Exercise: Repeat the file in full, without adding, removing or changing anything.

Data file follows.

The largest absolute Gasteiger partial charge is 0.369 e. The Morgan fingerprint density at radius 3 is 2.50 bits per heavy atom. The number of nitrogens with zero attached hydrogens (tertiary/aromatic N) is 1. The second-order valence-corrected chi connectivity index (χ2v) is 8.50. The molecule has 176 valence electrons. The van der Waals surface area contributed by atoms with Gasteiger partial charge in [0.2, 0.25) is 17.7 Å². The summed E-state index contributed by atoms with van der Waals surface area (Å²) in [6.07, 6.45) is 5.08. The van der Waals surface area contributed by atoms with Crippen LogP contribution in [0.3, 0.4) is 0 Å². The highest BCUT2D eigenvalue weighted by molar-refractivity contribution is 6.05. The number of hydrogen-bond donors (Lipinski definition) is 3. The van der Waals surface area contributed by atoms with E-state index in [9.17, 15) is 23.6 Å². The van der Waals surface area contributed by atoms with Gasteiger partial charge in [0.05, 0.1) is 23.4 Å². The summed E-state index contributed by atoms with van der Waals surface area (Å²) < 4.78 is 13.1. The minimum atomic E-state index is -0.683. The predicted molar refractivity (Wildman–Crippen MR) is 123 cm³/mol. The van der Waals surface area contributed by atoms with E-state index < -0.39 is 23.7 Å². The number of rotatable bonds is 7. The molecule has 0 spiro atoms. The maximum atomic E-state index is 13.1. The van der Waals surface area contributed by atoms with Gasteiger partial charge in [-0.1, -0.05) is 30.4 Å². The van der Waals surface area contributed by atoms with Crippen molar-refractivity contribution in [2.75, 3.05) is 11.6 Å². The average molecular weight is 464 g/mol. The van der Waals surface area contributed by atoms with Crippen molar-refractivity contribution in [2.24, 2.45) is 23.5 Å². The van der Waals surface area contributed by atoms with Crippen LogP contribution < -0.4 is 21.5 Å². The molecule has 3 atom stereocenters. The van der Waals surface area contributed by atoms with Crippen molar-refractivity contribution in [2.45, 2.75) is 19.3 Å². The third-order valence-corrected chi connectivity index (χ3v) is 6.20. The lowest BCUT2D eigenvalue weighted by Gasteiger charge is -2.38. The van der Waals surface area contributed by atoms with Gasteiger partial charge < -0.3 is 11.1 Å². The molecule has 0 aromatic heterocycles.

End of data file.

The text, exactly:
The largest absolute Gasteiger partial charge is 0.369 e. The Morgan fingerprint density at radius 3 is 2.50 bits per heavy atom. The number of nitrogens with zero attached hydrogens (tertiary/aromatic N) is 1. The second-order valence-corrected chi connectivity index (χ2v) is 8.50. The molecule has 176 valence electrons. The van der Waals surface area contributed by atoms with Gasteiger partial charge in [0.2, 0.25) is 17.7 Å². The summed E-state index contributed by atoms with van der Waals surface area (Å²) in [6.07, 6.45) is 5.08. The van der Waals surface area contributed by atoms with Crippen LogP contribution in [0.3, 0.4) is 0 Å². The highest BCUT2D eigenvalue weighted by molar-refractivity contribution is 6.05. The number of hydrogen-bond donors (Lipinski definition) is 3. The van der Waals surface area contributed by atoms with E-state index in [9.17, 15) is 23.6 Å². The van der Waals surface area contributed by atoms with Gasteiger partial charge in [0.05, 0.1) is 23.4 Å². The summed E-state index contributed by atoms with van der Waals surface area (Å²) < 4.78 is 13.1. The minimum atomic E-state index is -0.683. The predicted molar refractivity (Wildman–Crippen MR) is 123 cm³/mol. The van der Waals surface area contributed by atoms with E-state index < -0.39 is 23.7 Å². The number of rotatable bonds is 7. The molecule has 0 spiro atoms. The maximum atomic E-state index is 13.1. The van der Waals surface area contributed by atoms with Gasteiger partial charge in [-0.1, -0.05) is 30.4 Å². The van der Waals surface area contributed by atoms with Crippen molar-refractivity contribution in [2.75, 3.05) is 11.6 Å². The average molecular weight is 464 g/mol. The van der Waals surface area contributed by atoms with Crippen molar-refractivity contribution in [2.24, 2.45) is 23.5 Å². The van der Waals surface area contributed by atoms with Crippen LogP contribution < -0.4 is 21.5 Å². The molecule has 3 atom stereocenters. The van der Waals surface area contributed by atoms with Crippen molar-refractivity contribution in [2.45, 2.75) is 19.3 Å². The third-order valence-corrected chi connectivity index (χ3v) is 6.20. The lowest BCUT2D eigenvalue weighted by Gasteiger charge is -2.38. The van der Waals surface area contributed by atoms with Gasteiger partial charge < -0.3 is 11.1 Å². The molecule has 0 aromatic heterocycles.